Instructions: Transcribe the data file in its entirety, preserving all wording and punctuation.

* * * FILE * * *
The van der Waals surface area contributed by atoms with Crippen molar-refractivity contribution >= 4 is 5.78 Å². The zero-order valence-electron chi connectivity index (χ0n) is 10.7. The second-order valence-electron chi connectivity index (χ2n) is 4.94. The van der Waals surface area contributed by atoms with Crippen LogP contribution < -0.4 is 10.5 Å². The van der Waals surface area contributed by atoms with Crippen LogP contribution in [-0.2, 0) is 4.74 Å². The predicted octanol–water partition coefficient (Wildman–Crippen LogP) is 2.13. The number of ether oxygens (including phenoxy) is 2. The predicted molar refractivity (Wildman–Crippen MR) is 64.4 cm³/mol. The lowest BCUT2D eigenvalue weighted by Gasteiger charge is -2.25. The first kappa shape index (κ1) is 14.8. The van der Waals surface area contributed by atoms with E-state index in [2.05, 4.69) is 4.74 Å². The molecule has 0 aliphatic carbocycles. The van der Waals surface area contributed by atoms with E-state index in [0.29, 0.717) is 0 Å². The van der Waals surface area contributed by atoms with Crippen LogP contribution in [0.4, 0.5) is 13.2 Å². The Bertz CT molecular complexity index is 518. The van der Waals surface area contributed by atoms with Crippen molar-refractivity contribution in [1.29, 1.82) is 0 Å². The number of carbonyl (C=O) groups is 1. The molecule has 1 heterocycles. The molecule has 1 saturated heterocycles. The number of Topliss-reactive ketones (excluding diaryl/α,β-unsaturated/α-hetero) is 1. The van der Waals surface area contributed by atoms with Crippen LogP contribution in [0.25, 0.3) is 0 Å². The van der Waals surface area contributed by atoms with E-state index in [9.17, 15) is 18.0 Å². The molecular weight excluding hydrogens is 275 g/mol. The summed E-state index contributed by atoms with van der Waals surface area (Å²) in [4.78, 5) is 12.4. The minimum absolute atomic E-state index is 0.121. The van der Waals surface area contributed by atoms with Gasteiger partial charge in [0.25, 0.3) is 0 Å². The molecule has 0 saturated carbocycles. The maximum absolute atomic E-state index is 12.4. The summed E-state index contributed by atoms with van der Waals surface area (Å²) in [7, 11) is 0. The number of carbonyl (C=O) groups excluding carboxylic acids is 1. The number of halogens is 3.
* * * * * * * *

The van der Waals surface area contributed by atoms with Crippen molar-refractivity contribution >= 4 is 5.78 Å². The zero-order valence-electron chi connectivity index (χ0n) is 10.7. The second-order valence-electron chi connectivity index (χ2n) is 4.94. The van der Waals surface area contributed by atoms with Crippen LogP contribution < -0.4 is 10.5 Å². The van der Waals surface area contributed by atoms with Crippen LogP contribution in [-0.2, 0) is 4.74 Å². The predicted octanol–water partition coefficient (Wildman–Crippen LogP) is 2.13. The number of ether oxygens (including phenoxy) is 2. The predicted molar refractivity (Wildman–Crippen MR) is 64.4 cm³/mol. The lowest BCUT2D eigenvalue weighted by Gasteiger charge is -2.25. The first kappa shape index (κ1) is 14.8. The van der Waals surface area contributed by atoms with E-state index in [2.05, 4.69) is 4.74 Å². The molecule has 0 aliphatic carbocycles. The van der Waals surface area contributed by atoms with E-state index in [0.29, 0.717) is 0 Å². The van der Waals surface area contributed by atoms with Crippen LogP contribution in [0.4, 0.5) is 13.2 Å². The Bertz CT molecular complexity index is 518. The van der Waals surface area contributed by atoms with Crippen molar-refractivity contribution in [1.29, 1.82) is 0 Å². The number of carbonyl (C=O) groups is 1. The molecule has 1 heterocycles. The molecule has 1 saturated heterocycles. The number of Topliss-reactive ketones (excluding diaryl/α,β-unsaturated/α-hetero) is 1. The van der Waals surface area contributed by atoms with Crippen LogP contribution in [0.25, 0.3) is 0 Å². The van der Waals surface area contributed by atoms with E-state index in [9.17, 15) is 18.0 Å². The molecular weight excluding hydrogens is 275 g/mol. The summed E-state index contributed by atoms with van der Waals surface area (Å²) in [4.78, 5) is 12.4. The minimum absolute atomic E-state index is 0.121. The van der Waals surface area contributed by atoms with Gasteiger partial charge in [0.25, 0.3) is 0 Å². The molecule has 0 saturated carbocycles. The maximum absolute atomic E-state index is 12.4. The summed E-state index contributed by atoms with van der Waals surface area (Å²) in [7, 11) is 0. The number of carbonyl (C=O) groups excluding carboxylic acids is 1. The number of halogens is 3.